New Rule: Death isn’t always sad. This week, the Reverend Jerry Falwell died, and millions of Americans asked, “Why? Why, God? Why…didn’t you take Pat Robertson with him?” I don’t want to say Jerry was disliked by the gay community, but tonight in New York City, at exactly eight o’clock, Broadway theaters along the Great White Way turned their lights up for two minutes. I know you’re not supposed to speak ill of the dead, but I think we can make an exception, because speaking ill of the dead was kind of Jerry Falwell’s hobby. He’s the guy who said AIDS was God’s punishment for homosexuality and that 9/11 was brought on by pagans, abortionists, feminists, gays, and the ACLU—or, as I like to call them, my studio audience. It was surreal watching people on the news praise Falwell, followed by a clip package of what he actually said—things like: "Homosexuals are part of a vile and satanic system that will be utterly annihilated." "If you’re not a born-again Christian, you’re a failure as a human being." "Feminists just need a man in the house." "There is no separation of church and state." And, of course, everyone’s favorite: "The purple Teletubby is gay." Jerry Falwell found out you could launder your hate through the cover of “God’s will”—he didn’t hate gays, God does. All Falwell’s power came from name-dropping God, and gay people should steal that trick. Don’t say you want something because it’s your right as a human being—say you want it because it’s your religion. Gay men have been going at things backward. Forget civil right, and just make gayness a religion. I mean, you’re kneeling anyway. And it’s easy to start a religion. Watch, I’ll do it for you. I had a vision last night. The Blessed Virgin Mary came to me—I don’t know how she got past the guards—and she told me it’s time to take the high ground from the Seventh-day Adventists and give it to the twenty-four-hour party people. And that what happens in the confessional stays in the confessional. Gay men, don’t say you’re life partners. Say you’re a nunnery of two. “We weren’t having sex,officer. I was performing a very private mass.Here in my car. I was letting my rod and my staff comfort him.” One can only hope that as Jerry Falwell now approaches the pearly gates, he is met there by God Himself, wearing a Fire Island muscle shirt and nut-hugger shorts, saying to Jerry in a mighty lisp, “I’m not talking to you.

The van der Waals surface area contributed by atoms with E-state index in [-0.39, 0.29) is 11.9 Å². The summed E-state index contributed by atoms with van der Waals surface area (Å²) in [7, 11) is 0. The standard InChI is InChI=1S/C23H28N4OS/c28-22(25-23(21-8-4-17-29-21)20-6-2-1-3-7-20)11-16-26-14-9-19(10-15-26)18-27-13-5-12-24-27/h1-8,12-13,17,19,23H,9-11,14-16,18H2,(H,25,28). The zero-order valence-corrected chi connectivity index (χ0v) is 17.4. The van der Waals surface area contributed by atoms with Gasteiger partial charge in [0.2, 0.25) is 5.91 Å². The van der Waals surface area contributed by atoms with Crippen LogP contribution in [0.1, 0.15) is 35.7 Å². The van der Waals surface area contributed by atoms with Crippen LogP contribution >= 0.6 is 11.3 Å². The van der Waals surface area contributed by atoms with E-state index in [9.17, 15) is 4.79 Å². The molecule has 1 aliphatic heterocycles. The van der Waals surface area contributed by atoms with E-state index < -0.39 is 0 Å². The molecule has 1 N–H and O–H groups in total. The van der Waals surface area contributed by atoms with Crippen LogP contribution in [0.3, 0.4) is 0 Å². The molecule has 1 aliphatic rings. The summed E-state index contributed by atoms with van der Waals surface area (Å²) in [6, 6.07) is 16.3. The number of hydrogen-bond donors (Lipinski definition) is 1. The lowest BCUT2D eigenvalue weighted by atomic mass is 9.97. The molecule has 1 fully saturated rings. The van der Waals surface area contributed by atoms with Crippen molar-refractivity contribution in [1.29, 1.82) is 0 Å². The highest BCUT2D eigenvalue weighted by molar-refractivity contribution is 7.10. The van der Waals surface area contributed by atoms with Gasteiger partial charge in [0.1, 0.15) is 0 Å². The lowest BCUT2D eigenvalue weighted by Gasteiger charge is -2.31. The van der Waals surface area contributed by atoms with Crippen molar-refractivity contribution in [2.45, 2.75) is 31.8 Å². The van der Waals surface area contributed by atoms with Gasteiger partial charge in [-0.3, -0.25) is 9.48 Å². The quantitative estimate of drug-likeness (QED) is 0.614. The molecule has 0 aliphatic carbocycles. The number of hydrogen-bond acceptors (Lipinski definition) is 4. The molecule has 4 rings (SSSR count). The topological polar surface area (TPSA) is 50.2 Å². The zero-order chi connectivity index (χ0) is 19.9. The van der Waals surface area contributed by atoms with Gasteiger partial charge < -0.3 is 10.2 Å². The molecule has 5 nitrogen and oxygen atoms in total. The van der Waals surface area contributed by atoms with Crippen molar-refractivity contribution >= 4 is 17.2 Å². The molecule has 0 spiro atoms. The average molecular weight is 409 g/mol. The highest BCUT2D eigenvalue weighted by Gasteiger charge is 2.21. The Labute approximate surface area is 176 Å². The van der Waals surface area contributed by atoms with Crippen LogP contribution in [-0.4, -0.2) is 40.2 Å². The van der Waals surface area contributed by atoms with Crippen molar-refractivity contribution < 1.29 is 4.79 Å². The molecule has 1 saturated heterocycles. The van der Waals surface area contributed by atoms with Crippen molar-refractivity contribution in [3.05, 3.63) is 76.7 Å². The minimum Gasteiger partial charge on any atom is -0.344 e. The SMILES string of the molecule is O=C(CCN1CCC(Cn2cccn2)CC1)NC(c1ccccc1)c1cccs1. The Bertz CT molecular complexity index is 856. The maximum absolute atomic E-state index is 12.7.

Bill Maher (The New New Rules: A Funny Look At How Everybody But Me Has Their Head Up Their Ass)
I think there must be probably different types of suicides. I’m not one of the self-hating ones. The type of like “I’m shit and the world’d be better off without poor me” type that says that but also imagines what everybody’ll say at their funeral. I’ve met types like that on wards. Poor-me-I-hate-me-punish-me-come-to-my-funeral. Then they show you a 20 x 25 glossy of their dead cat. It’s all self-pity bullshit. It’s bullshit. I didn’t have any special grudges. I didn’t fail an exam or get dumped by anybody. All these types. Hurt themselves.
David Foster Wallace (Infinite Jest)
This is bigger than me and Khalil though. This is about Us, with a capital U; everybody who looks like us, feels like us, and is experiencing this pain with us despite not knowing me or Khalil. My silence isn’t helping Us. Daddy fixes his gaze on the road again. He nods. “Yeah. Can’t be silent".
Angie Thomas (The Hate U Give (The Hate U Give, #1))